Tom Pentefountas at the Ontario Association of Broadcasters' annual conference
November 10, 2015
Tom Pentefountas, Vice-Chairman, Broadcasting
Canadian Radio-television and Telecommunications Commission
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Let me start by congratulating you as you celebrate the Ontario Association of Broadcaster’s 65th anniversary.
It is fitting that my first official speech as Vice-Chair was before the Western Association of Broadcasters and my last is here today. As many of you have heard by now, I recently announced that after almost five years, the time has come for my young family and I to begin the next chapter in our journey. It has been an honour and a privilege to serve as the Vice-Chair of Broadcasting. This role has been one of the most rewarding experiences of my career.
Before I go any further, I’d like to take this opportunity to thank Commission staff. I was overwhelmed with their professionalism and dedication and continue to marvel at their sense of calling for the work they do. It has inspired and affected my own sense of work ethic – and that I will take with me as I go forward along with many fond memories.
Commission staff honoured me with their knowledge, professionalism and good manners. They make me and my fellow Commissioners look good.
With their tireless support, I have always tried to move the yardstick forward to create an environment where Canadian creators and entrepreneurs can shine on the local national and global stage. That continues to be my passion. As my time at the Commission has confirmed what I always suspected, you too share this passion.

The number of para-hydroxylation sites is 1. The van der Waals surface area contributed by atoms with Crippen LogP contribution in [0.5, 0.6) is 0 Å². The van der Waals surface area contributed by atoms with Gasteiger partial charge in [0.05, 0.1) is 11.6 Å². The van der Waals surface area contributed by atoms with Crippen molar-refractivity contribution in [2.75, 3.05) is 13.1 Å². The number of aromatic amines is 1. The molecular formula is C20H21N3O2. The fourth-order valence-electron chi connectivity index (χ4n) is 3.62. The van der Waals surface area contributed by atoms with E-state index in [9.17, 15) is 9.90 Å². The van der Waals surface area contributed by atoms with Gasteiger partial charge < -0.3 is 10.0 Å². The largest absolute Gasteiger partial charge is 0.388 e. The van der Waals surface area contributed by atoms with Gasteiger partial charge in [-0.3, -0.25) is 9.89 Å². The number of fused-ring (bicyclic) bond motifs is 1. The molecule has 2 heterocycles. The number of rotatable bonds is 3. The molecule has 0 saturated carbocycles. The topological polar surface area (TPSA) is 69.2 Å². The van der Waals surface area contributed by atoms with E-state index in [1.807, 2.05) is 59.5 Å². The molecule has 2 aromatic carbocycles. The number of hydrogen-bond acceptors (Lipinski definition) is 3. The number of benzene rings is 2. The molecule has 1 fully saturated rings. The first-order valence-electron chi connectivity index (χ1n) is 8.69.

I have enjoyed getting to know the broadcasters that play such a crucial role in ensuring communities large and small have access to news and other programs of interest from one corner of the country to the other.
Of course, because of the OAB’s longevity, you have witnessed numerous highs and lows in your industry over the years.
The good news is that revenues remained fairly stable between 2013 and 2014, despite competition from satellite, online and streaming services.
Overall, total revenues for AM and FM stations fell about a half a percent (0.52%) to $1.614 billion last year. Interestingly, the gap between commercial radio and over-the-air television revenues was $500 million five years ago and is now under $200 million.
These steady revenues enabled you to offer a variety of programming, to support established and emerging Canadian talent, and to provide employment to thousands of Canadians.
I recognize, of course, that most firms’ profits were down due to increased expenditures in 2014. But, relative to many other sectors of the economy, managing to make 18.5% profit before interest and taxes isn’t bad.
Thanks to the Blue Jays’ incredible season, not to mention the longest federal election since the invention of radio, you likely enjoyed a bump in advertising over the past few months. Let’s hope all this activity is reflected in improved financial results next year.